Prime Minister Stephen Harper is surrounded Tuesday evening by local Inuvialuit drummers and dancers, and by N.W.T. Premier Floyd Roland, in the top right corner. ((Philippe Morin/CBC))

Amid widespread speculation of an impending federal election, Prime Minister Stephen Harper arrived in Inuvik, N.W.T., on Tuesday evening for his latest tour of Canada's North.

During his three-day trip through the Northwest Territories and the Yukon, Harper will meet with the three territorial premiers and aboriginal leaders as well as hold a federal cabinet meeting.

He is also expected to make two announcements with regard to northern infrastructure. One of those announcements is set for Wednesday, when he travels to Tuktoyaktuk, N.W.T. He will also be stopping in Dawson City, Yukon.

Inuvik elder Lillian Elias was one of several Inuvialuit dancers who greeted Harper when he stepped off his jet at the Inuvik airport. "Well, I've never seen him come here before. I saw the Queen coming in," said Elias.

"Just to have him here is a very good thing because a lot of people never heard of this before … yeah, just to know that he came here."

String of northern announcements

Harper's tour adds to a recent string of federal announcements and ministerial visits relating to Arctic sovereignty.

Before he left Ottawa on Tuesday, Harper announced plans to spend $100 million over five years to map oil, gas and mineral resources in the North.

He said the geomapping program would not only determine the potential for future development, but also assert the country's claim over the Arctic.

But Western Arctic NDP MP Dennis Bevington, whose riding encompasses the Northwest Territories, said the initiative has more to do with economic development than sovereignty.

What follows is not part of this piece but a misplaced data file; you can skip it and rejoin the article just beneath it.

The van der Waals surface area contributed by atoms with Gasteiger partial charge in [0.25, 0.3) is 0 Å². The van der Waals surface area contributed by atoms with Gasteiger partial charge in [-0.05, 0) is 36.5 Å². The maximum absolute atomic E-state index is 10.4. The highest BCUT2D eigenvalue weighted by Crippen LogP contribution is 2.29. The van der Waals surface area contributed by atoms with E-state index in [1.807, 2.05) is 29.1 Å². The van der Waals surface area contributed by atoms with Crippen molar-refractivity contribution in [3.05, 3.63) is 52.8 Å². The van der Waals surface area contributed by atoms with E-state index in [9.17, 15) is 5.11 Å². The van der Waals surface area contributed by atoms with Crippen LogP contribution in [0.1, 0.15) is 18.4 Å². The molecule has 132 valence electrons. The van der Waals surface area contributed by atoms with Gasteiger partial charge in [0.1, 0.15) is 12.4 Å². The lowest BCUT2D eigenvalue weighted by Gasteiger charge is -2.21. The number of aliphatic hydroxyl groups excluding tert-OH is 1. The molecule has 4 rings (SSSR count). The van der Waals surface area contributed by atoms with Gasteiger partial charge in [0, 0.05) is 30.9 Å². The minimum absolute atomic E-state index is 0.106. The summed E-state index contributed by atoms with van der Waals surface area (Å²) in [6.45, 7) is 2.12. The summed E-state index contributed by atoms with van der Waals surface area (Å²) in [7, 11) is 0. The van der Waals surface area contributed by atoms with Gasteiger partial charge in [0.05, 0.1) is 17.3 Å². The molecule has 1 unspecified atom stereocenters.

"It will be a boon to industry," Bevington said.

"It will give them more information about the location of resources, mostly on land for economic development purposes. These types of programs are carried out in the past, and I think it's part of government business to get this sort of thing done."

Last week, Defence Minister Peter MacKay toured Nunavut to launch the military's Arctic sovereignty exercise Nanook, visit the federal base at Alert and see the Canadian Forces' deep-sea port at the former Nanisivik mine near Arctic Bay.

The same week, a team led by Parks Canada began a six-week mission to find the lost ships of Sir John Franklin, the British explorer whose doomed 1845 journey to the Northwest Passage has long fascinated historians.

Invest more in northerners, leaders urge Harper

Environment Minister John Baird, who announced $75,000 in government funding for the Franklin search, acknowledged that it would also help Canada assert its Arctic sovereignty.

But Mary Simon, president of the national Inuit organization Inuit Tapiriit Kanatami, said she wants Harper to focus more on the needs of northerners, not on boosting Canada's military presence in the region.

"We need a healthy body, a healthy mind, a roof over our heads, good food on our table, and a level of education that allows them to enter the workforce or further develop the skills necessary," Simon said.

It's a point that was also raised earlier this week by Bevington and by federal NDP Leader Jack Layton, both of whom called on the government to focus more on the social and economic needs of northern residents.

Election speculation abounds

While Harper embarks on his three-day trip, speculation continues to swirl that he may call a federal election soon after he gets back.

The prime minister has said he is continuing to think over whether an election needs to be called.

Senior Conservatives have suggested Harper could pull the plug on his current minority government as early as Sept. 2.